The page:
Signs of aging are most visible on the outer layers of the skin. Telltale signs of aging such as wrinkles, fine lines, crows feet, and sunspots become evident from constant sun damage, a decrease in cellular metabolic function, and a decline in hormone levels. The integrity and elasticity of skin is slowly degraded as the production of collagen, the primary protein component of the skin's matrix, slows down. As cell metabolism continues to slow with age, the production of proteins and energy for the skin is lost, causing the skin to lose its youthful glow and resilience.
Over the past decade, anti-aging treatments have exploded into the market as the demand and pressure for youthful skin only continues to increase. Salons and spas offer solutions such as skin massaging, masks, and natural oils to rejuvenate and cleanse the skin. These skin revitalization options plump and relax the skin, helping reduce the obvious signs of aging such as redness, irritation, and tension. Recently, the focus of anti-aging solutions has turned another corner to plastic surgery and injections. Botox, fillers, face lifts, and other cosmetic procedures have surged in popularity due to their effectiveness in tightening the skin and diminishing the appearance of wrinkles and folds in the face and neck. These medical treatments are effective and can produce glowing and efficient results, however they differ in how long the results last and can require upkeep and continued expensive treatments. The best, longest-lasting results come from a combination of daily maintenance and care for each layer of the skin from the outer epidermis to the underlying dermal layers.
Collagen is the primary protein making up the dermis, or underlying layer of the skin. Collagen molecules form together into long, thin fibrils to create a matrix of connective tissue, supporting surrounding cells and anchoring them in place. The health of the dermis is vital to the appearance of the skin because it is the foundation for the overlying epidermal layer, visible to the eye. Collagen production and breakdown can be caused by a number of factors: age, sun exposure, smoking and diet. As protein production slows, the dermis starts to lose its integrity, revealing signs of aging through wrinkles and sagging. Studies have shown that increasing collagen production and slowing its degradation improves the elasticity and firmness of skin, while reducing the appearance of wrinkles and roughness. By increasing the levels and density of collagen present beneath the skin, signs of aging can be reversed and restore a natural, youthful appearance. Successfully reviving the skin goes beyond superficial skin treatments, such as expensive creams and serums, because they do not target cell metabolism and protein production in the dermal layers like LED light therapy.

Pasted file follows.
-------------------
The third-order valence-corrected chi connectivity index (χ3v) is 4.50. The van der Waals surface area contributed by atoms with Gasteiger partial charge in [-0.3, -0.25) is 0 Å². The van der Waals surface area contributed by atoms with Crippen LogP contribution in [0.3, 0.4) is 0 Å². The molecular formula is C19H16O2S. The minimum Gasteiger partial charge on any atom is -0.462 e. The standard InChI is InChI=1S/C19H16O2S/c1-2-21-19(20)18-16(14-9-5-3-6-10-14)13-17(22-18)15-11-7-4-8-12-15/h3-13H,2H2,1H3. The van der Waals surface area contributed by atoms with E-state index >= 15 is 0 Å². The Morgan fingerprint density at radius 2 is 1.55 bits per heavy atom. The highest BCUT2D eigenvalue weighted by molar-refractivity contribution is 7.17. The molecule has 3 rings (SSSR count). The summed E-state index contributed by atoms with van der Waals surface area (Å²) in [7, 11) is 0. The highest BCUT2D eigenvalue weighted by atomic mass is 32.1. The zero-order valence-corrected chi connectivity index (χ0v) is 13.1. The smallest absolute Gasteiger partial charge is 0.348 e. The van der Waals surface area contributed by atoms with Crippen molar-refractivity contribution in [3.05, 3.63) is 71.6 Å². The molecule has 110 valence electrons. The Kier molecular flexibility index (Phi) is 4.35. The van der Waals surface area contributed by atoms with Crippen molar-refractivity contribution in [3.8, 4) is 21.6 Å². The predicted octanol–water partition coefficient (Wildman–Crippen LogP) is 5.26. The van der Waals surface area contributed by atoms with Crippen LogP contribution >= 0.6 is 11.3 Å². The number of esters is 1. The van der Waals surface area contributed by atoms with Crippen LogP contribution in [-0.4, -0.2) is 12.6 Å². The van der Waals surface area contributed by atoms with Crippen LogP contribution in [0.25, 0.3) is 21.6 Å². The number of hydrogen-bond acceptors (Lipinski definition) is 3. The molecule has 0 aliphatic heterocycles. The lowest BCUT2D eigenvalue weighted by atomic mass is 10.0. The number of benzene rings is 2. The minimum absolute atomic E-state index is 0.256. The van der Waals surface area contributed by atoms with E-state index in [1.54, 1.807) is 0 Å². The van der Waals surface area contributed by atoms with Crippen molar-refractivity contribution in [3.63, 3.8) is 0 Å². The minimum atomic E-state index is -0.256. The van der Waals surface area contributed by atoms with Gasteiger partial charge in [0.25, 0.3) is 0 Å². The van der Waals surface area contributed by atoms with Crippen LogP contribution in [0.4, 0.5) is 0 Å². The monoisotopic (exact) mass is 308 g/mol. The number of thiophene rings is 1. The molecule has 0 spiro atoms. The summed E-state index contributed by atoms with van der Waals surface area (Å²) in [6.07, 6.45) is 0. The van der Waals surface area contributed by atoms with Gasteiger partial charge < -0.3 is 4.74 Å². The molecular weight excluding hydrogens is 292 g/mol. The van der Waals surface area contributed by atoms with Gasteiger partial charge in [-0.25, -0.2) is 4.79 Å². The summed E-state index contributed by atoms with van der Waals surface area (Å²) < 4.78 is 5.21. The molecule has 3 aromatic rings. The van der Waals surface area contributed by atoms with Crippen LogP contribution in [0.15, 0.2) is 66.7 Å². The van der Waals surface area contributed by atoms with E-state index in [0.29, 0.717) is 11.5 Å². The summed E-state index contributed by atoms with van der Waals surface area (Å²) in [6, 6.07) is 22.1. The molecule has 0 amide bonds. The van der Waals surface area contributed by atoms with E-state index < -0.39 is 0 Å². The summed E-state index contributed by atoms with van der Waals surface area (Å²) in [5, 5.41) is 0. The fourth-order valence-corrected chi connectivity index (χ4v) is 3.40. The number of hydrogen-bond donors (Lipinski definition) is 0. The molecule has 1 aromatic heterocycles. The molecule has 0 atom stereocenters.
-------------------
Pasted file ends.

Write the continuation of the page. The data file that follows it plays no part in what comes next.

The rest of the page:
AAO Care’s LED light therapy products help to naturally increase the production of collagen in the dermis, rejuvenating the appearance of your skin. LED light therapy targets fibroblasts, cells beneath the skin that produce collagen proteins. Red light promotes the production and proliferation of fibroblast cells, ultimately increasing the amount of collagen in the matrix of connective tissue beneath the skin, and reduces the number of cells that degrade collagen. Infrared light therapy also slows the effects of aging by penetrating deep beneath the skin’s surface. It stimulates and energizes the cells that produce vital proteins and matrix components, healing broken down or weakened areas of the skin. AAO Care products allow you to use a combination of red and infrared light therapies to combat anti-aging by reenergizing the epidermal cells.
Titanium Derma Roller
Wunsch, Alexander, and Karsten Matuschka. “A Controlled Trial to Determine the Efficacy of Red and near-Infrared Light Treatment in Patient Satisfaction, Reduction of Fine Lines, Wrinkles, Skin Roughness, and Intradermal Collagen Density Increase.” Photomedicine and Laser Surgery, Mary Ann Liebert, Inc., 1 Feb. 2014.
Farage, Miranda A, et al. “Characteristics of the Aging Skin.” Advances in Wound Care, Mary Ann Liebert, Inc., Feb. 2013.
Fisher, Gary J, et al. “Looking Older: Fibroblast Collapse and Therapeutic Implications.” Archives of Dermatology, U.S. National Library of Medicine, May 2008.